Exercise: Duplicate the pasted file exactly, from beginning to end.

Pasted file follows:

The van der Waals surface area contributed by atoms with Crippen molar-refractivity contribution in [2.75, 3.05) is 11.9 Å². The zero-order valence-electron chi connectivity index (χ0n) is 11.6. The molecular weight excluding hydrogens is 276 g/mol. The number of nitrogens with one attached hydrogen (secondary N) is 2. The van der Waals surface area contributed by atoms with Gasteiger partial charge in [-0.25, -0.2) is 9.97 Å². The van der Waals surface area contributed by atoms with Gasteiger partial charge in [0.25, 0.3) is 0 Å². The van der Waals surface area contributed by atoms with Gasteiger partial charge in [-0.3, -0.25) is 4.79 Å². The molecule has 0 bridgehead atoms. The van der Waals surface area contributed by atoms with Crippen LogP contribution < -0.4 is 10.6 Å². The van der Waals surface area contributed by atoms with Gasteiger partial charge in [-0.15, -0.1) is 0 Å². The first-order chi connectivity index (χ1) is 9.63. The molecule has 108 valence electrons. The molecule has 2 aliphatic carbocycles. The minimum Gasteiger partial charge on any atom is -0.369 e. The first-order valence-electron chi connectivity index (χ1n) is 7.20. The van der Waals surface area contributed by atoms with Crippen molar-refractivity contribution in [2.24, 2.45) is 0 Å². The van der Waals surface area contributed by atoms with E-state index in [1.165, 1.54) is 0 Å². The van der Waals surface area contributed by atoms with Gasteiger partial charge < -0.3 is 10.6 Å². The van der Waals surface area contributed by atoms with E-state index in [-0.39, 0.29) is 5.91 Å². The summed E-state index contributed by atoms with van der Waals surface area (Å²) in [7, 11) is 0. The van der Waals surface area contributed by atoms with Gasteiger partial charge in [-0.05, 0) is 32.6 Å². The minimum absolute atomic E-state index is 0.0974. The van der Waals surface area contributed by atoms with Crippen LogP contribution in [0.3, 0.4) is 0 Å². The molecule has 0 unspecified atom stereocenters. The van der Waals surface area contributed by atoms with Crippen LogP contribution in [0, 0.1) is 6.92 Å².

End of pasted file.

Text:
The van der Waals surface area contributed by atoms with Crippen molar-refractivity contribution in [2.75, 3.05) is 11.9 Å². The zero-order valence-electron chi connectivity index (χ0n) is 11.6. The molecular weight excluding hydrogens is 276 g/mol. The number of nitrogens with one attached hydrogen (secondary N) is 2. The van der Waals surface area contributed by atoms with Gasteiger partial charge in [-0.25, -0.2) is 9.97 Å². The van der Waals surface area contributed by atoms with Gasteiger partial charge in [0.25, 0.3) is 0 Å². The van der Waals surface area contributed by atoms with Gasteiger partial charge in [-0.3, -0.25) is 4.79 Å². The molecule has 0 bridgehead atoms. The van der Waals surface area contributed by atoms with Crippen LogP contribution < -0.4 is 10.6 Å². The van der Waals surface area contributed by atoms with Gasteiger partial charge in [-0.15, -0.1) is 0 Å². The first-order chi connectivity index (χ1) is 9.63. The molecule has 108 valence electrons. The molecule has 2 aliphatic carbocycles. The minimum Gasteiger partial charge on any atom is -0.369 e. The first-order valence-electron chi connectivity index (χ1n) is 7.20. The van der Waals surface area contributed by atoms with Crippen molar-refractivity contribution in [2.24, 2.45) is 0 Å². The van der Waals surface area contributed by atoms with E-state index in [1.165, 1.54) is 0 Å². The van der Waals surface area contributed by atoms with Gasteiger partial charge < -0.3 is 10.6 Å². The van der Waals surface area contributed by atoms with E-state index in [-0.39, 0.29) is 5.91 Å². The summed E-state index contributed by atoms with van der Waals surface area (Å²) in [7, 11) is 0. The van der Waals surface area contributed by atoms with Gasteiger partial charge in [-0.05, 0) is 32.6 Å². The minimum absolute atomic E-state index is 0.0974. The van der Waals surface area contributed by atoms with Crippen LogP contribution in [0.3, 0.4) is 0 Å². The molecule has 0 unspecified atom stereocenters. The van der Waals surface area contributed by atoms with Crippen LogP contribution in [0, 0.1) is 6.92 Å².